Christmas countdown

I don't know about you - but there are certain things around Christmastime that make me feel so grateful for this life. I've compiled a short list, but not in any order and definitely missing things. I hope this brings back memories (or gives you ideas for this Christmas!).

Movies
1. White Christmas
2. Home Alone
3. It's a Wonderful Life
4. A Christmas Carol (both the original AND the Muppet version)
5. Elf

Songs
1. All I Want for Christmas by Mariah Carey
2. Happy Holidays by NSync
3. Soundtrack to Charlie Brown Christmas
4. Jesu, Joy of Man's Desiring (acoustic style)
5. ALL the Christmas carols with all the verses ... so beautiful!
6. Whatever Christina and I end up performing for church

Activities
1. trying to snowboard for the first time behind a four-wheeler
2. road trips in the middle of snow-storms to Chicago and Indianapolis
3. sledding down a hill on a picnic table
4. hot chocolate, tea, coffee - anywhere, anytime
5. cards, cards and more cards (especially at my friends the Kolts')
6. board games with the fam!
7. COOKIE DECORATING contest (I always lose, but sometimes I manage to get some award for creativity)
8. Cranium
9. baking and cooking ... and being in the kitchen when it's being done
10. breakfast! early mornings are the best!
11. Looking at ridiculous Christmas displays

Traditions
1. Christmas caroling to neighbors
2. cousin sleepover with all the girls
3. Christmas Eve service with candle light "Silent Night"
4. Christmas Eve dinner before the service and gifts afterward
5. Christmas day with G&G Sponsler, and whatever day works for the Nichols masses
6. DOUGHNUTS with Jane at the Nichols'

There are too many to list! Oh, how thankful I've become by the bottom of the list. Wow! Please feel free to add your Christmas countdown favorites here and let me know if I've missed some of my own!

Oh, Mamma Mia

Last night your two faithful bloggers and their "mamma" went to see Mamma Mia, the movie. I tell you, it was pretty hilarious to see my mom giggling through a movie that, with the amount of inappropriateness involved, one would have thought she'd be boycotting instead of paying good money to watch!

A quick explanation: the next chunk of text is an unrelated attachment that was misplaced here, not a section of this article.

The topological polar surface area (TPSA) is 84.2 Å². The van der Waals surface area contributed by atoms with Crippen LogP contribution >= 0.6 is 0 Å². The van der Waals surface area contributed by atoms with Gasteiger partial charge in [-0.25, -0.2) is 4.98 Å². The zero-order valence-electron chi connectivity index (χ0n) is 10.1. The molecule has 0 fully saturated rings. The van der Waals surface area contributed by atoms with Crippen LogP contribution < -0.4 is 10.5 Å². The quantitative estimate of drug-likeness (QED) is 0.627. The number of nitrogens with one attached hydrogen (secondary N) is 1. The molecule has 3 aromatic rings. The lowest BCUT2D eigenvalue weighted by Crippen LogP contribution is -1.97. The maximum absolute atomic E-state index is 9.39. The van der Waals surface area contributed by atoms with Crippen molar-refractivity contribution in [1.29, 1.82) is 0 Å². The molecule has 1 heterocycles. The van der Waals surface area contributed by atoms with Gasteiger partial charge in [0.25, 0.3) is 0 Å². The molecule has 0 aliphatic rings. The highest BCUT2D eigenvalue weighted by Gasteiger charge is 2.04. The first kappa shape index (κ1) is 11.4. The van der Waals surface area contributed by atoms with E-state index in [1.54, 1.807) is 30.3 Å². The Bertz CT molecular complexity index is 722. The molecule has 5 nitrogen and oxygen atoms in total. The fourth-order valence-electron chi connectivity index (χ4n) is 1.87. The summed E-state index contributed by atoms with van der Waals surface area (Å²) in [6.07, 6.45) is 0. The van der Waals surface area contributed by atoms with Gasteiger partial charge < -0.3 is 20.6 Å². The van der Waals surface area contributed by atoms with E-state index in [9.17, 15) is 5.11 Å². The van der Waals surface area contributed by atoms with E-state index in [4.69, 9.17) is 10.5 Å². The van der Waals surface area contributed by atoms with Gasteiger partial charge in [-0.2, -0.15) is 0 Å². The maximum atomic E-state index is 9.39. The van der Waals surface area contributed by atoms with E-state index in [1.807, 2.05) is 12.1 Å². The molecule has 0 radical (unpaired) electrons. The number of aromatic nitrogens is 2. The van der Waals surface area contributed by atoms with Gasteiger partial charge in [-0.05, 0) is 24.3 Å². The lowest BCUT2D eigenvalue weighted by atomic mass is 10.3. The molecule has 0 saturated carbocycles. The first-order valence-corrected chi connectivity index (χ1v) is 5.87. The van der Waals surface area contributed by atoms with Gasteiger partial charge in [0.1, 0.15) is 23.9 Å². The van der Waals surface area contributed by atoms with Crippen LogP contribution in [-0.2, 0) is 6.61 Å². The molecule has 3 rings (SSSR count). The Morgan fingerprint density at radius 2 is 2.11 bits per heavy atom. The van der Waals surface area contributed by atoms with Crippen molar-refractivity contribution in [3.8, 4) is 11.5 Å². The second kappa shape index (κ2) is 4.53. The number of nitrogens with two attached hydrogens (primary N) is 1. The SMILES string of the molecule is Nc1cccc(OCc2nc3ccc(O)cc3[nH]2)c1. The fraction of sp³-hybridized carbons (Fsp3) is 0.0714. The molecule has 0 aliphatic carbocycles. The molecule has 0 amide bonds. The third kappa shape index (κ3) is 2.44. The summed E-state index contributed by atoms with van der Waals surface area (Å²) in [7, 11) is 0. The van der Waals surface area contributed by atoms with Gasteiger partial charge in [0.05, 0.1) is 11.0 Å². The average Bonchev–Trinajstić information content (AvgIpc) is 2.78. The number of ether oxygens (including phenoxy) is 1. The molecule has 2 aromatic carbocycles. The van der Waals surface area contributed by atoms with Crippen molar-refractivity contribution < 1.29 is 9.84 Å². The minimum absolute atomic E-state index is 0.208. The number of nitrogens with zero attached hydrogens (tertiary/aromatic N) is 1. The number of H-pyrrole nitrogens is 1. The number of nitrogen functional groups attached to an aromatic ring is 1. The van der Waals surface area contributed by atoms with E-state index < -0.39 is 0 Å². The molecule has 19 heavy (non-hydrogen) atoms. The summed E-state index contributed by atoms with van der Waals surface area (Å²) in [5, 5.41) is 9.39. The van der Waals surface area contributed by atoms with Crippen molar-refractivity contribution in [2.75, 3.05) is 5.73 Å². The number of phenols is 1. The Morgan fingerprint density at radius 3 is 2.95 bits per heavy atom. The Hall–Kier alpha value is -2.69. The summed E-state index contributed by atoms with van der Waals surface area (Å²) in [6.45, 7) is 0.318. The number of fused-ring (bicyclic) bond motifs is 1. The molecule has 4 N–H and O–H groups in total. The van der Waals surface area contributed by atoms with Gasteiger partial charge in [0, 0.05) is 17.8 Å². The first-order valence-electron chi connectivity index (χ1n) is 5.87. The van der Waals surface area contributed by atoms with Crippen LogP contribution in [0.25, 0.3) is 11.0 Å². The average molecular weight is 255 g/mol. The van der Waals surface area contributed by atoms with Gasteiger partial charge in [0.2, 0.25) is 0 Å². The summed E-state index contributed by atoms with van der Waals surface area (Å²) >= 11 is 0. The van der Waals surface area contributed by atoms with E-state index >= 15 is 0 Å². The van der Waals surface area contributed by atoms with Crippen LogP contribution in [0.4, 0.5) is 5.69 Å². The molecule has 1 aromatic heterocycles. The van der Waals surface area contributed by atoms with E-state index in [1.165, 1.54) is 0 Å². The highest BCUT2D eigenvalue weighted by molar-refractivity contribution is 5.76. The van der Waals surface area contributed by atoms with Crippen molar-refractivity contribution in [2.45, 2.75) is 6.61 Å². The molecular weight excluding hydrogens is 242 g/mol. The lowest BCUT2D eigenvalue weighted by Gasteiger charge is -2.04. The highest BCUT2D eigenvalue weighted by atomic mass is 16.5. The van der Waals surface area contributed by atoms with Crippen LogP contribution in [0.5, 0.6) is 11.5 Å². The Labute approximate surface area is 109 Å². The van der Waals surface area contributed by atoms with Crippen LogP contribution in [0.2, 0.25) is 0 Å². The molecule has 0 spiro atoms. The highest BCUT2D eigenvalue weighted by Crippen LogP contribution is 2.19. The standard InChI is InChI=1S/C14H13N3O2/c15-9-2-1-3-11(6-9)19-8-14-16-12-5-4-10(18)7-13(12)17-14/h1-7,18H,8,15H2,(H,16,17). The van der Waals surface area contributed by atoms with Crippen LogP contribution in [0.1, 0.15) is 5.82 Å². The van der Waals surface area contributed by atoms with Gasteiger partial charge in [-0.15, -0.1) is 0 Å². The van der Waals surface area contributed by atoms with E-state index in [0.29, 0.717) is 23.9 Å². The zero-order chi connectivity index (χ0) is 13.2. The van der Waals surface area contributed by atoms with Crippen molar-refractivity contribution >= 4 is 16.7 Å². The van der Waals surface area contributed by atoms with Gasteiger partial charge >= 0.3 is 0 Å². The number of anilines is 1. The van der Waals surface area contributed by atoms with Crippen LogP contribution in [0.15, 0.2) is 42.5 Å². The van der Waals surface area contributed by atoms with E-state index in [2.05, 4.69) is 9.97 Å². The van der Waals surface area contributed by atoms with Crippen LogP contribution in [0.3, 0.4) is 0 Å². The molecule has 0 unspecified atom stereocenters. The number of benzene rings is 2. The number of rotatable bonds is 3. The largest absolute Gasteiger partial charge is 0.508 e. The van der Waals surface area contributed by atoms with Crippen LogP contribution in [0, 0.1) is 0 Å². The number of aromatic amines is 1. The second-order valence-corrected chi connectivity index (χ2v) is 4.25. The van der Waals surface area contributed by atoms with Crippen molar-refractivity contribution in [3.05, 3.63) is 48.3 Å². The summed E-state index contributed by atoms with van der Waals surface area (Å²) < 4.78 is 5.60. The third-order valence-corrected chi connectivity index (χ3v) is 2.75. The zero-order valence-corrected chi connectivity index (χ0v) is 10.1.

Apparently, the songs just get her! I loved the campy-ness of it all, the singing and dancing, Pierce Brosnan attempting to do both, the amazing colors and textiles, and I admit, the songs :)

A General Masquerade


In light of our reading Animal Farm and its symbolism of the totalitarianism government, "classically inclined" met to watch a French documentary tonight. The documentary, made in 1974, invites the audience into the life of
Ugandan dictator Général Idi Amin Dada.

This film is truly surreal. At one moment you are entranced by this jovial, disarming man and the next you are appalled at his confused and evil mind.

Here is a clip from Youtube.
[youtube=http://www.youtube.com/watch?v=sBLSU2DIY80&hl=en]

You can find it easily enough, or if you are really ambitious and thrifty you can watch all 17 parts on Youtube.

Let me know what you think!

Bella

Oh dear!

I am quickly going to write a post tonight about my most recent tears over this movie, Bella. Tragic and ordinary. Ugly and beautiful. Lonely and communal.

When we've come to rest all there is at the river's edge, we become aware of our brokenness. Jose and Nina are broken creatures. They each lived not ignorant or innocent of the world in all its white-washed charms. So, we wait on our seats to see what they make of it.

We are each one tempted to make homes in white-washed tombs. But, see there is a choice.

There is life!
(sigh)

x

Texas heat and Prince Caspian

I was almost uncomfortable today in the Texas heat. But, as my mother quickly reminded me, "that's what you like, you know." One of my strong arguments for Texas and the South is the weather, so I have to be careful about complaining.

I called my mom after I left work today and she was tending a fire, waiting for it to die down enough to cook some bratwursts. Now, that's an Iowa way to usher in the summer months! I almost felt like I was right there - within ten feet of the flame. Then I realized that I was just walking on pavement under a clear, hot Texas sky.

I don't think "hot Texas" would make news anywhere, so why don't we move on to something more interesting - one of my favorite topics: C.S. Lewis. I went to see Prince Caspian.
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Like any good reader of brilliant fiction, I was disappointed with the first movie because it simply failed to live up to the glory of the film I produced in my head. So, given that, my expectations were quite reasonable for Prince Caspian.

No matter how much of the story is lost in film translation, the pure innocence of the child remains. Lucy Pevensey is of course the most endearing. We love her because we all try to remember a time when we were like her. Maybe some people liken her faith to Santa Claus and fairy tales, but Lucy understands what others are convinced to "grow out of." But we all secretly hope that we could be more like Lucy. We hope that it is possible.